Pumping the brakes: What is cadence braking and is it still useful?

By dpa | 28 February 2021

BERLIN: Many driving schools used to teach cadence braking, also known as stutter braking, as the right way to effect an emergency stop on a low-traction surface such as an icy road.

Rapidly pumping (applying and releasing) the brake pedal reduces skidding, but the technique has largely been made obsolete by modern technology.

"Cadence braking is meant to prevent the wheels from locking up and maintain the vehicle's steerability," says Akhmed Leser, head of damage and value assessment at TUV Thueringen, a German technical inspection association.

"This driving technique was regularly criticised, though, because it increased stopping distances considerably."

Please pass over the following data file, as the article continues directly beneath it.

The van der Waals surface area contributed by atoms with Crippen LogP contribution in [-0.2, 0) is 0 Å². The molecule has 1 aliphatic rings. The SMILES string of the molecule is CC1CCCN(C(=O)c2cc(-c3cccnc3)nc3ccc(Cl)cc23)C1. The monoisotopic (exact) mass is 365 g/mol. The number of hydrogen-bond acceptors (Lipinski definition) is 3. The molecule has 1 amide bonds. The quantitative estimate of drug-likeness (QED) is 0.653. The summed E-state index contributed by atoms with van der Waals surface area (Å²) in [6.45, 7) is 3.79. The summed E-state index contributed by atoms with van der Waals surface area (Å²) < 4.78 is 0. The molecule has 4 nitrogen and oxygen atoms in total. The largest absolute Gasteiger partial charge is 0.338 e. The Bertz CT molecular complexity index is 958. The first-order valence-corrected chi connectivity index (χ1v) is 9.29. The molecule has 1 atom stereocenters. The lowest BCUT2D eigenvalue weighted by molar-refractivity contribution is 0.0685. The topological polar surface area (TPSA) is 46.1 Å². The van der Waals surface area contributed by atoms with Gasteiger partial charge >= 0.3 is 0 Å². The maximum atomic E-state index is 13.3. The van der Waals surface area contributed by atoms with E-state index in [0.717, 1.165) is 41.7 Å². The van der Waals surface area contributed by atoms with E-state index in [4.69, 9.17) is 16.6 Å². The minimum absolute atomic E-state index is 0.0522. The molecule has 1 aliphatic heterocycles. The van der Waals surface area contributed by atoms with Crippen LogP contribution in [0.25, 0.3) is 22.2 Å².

What's more, he adds, many drivers lacked sufficient skill to do it properly.

Nowadays drivers can rely on electronic assistance systems such as an anti-lock braking system (ABS) and electronic stability control (ESC). "An ABS uses cadence braking but, unlike a driver, can apply and release the brakes in fractions of a second," Leser says.

So to come to a stop as quickly as possible, all that drivers have to do now is to slam on the brakes. Electronics do the rest.

"An ABS not only maintains steerability, it also prevents flat spots on tyres, which used to be a frequent consequence of heavy braking without cadence braking," remarks Leser.

Since 2004, all new cars put on the market in the European Union are equipped with an ABS. For motorcycles with a cubic capacity over 125 cc and 11 kW of power, an ABS has been mandatory since 2016.